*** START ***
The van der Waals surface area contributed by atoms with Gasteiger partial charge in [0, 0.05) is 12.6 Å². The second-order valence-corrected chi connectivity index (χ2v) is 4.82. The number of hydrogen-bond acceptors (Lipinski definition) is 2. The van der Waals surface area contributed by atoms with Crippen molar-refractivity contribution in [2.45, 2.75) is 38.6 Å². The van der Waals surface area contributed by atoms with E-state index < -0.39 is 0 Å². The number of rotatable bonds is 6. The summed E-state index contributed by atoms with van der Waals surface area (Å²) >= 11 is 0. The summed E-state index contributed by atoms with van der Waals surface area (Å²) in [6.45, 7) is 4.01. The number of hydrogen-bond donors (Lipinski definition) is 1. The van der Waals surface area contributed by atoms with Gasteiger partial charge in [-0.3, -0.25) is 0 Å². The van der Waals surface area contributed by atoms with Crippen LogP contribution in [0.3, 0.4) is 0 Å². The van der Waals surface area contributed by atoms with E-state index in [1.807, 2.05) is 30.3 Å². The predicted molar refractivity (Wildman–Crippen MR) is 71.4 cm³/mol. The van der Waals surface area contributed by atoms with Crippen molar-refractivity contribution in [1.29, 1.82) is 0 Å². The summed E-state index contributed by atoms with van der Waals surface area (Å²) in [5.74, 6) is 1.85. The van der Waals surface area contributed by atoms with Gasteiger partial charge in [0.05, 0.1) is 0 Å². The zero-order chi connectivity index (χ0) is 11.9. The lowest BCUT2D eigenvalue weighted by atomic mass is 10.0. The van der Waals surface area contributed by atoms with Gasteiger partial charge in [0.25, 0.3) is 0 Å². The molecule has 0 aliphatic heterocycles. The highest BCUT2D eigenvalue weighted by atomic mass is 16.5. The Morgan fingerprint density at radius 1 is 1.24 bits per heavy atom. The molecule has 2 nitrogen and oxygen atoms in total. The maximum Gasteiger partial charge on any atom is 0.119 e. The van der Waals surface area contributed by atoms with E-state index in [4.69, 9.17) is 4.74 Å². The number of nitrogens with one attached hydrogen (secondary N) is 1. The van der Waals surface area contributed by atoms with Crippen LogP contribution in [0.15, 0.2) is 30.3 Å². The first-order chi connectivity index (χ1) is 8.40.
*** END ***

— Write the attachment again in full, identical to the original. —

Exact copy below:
The van der Waals surface area contributed by atoms with Gasteiger partial charge in [0, 0.05) is 12.6 Å². The second-order valence-corrected chi connectivity index (χ2v) is 4.82. The number of hydrogen-bond acceptors (Lipinski definition) is 2. The van der Waals surface area contributed by atoms with Crippen molar-refractivity contribution in [2.45, 2.75) is 38.6 Å². The van der Waals surface area contributed by atoms with E-state index < -0.39 is 0 Å². The number of rotatable bonds is 6. The summed E-state index contributed by atoms with van der Waals surface area (Å²) >= 11 is 0. The summed E-state index contributed by atoms with van der Waals surface area (Å²) in [6.45, 7) is 4.01. The number of hydrogen-bond donors (Lipinski definition) is 1. The van der Waals surface area contributed by atoms with Gasteiger partial charge in [-0.3, -0.25) is 0 Å². The van der Waals surface area contributed by atoms with Crippen LogP contribution in [0.3, 0.4) is 0 Å². The van der Waals surface area contributed by atoms with E-state index in [1.807, 2.05) is 30.3 Å². The predicted molar refractivity (Wildman–Crippen MR) is 71.4 cm³/mol. The van der Waals surface area contributed by atoms with Crippen molar-refractivity contribution in [1.29, 1.82) is 0 Å². The summed E-state index contributed by atoms with van der Waals surface area (Å²) in [5.74, 6) is 1.85. The van der Waals surface area contributed by atoms with Gasteiger partial charge in [0.05, 0.1) is 0 Å². The zero-order chi connectivity index (χ0) is 11.9. The lowest BCUT2D eigenvalue weighted by atomic mass is 10.0. The van der Waals surface area contributed by atoms with Gasteiger partial charge in [0.25, 0.3) is 0 Å². The molecule has 0 aliphatic heterocycles. The highest BCUT2D eigenvalue weighted by atomic mass is 16.5. The Morgan fingerprint density at radius 1 is 1.24 bits per heavy atom. The molecule has 2 nitrogen and oxygen atoms in total. The maximum Gasteiger partial charge on any atom is 0.119 e. The van der Waals surface area contributed by atoms with E-state index in [4.69, 9.17) is 4.74 Å². The number of nitrogens with one attached hydrogen (secondary N) is 1. The van der Waals surface area contributed by atoms with Crippen LogP contribution in [0.15, 0.2) is 30.3 Å². The first-order chi connectivity index (χ1) is 8.40.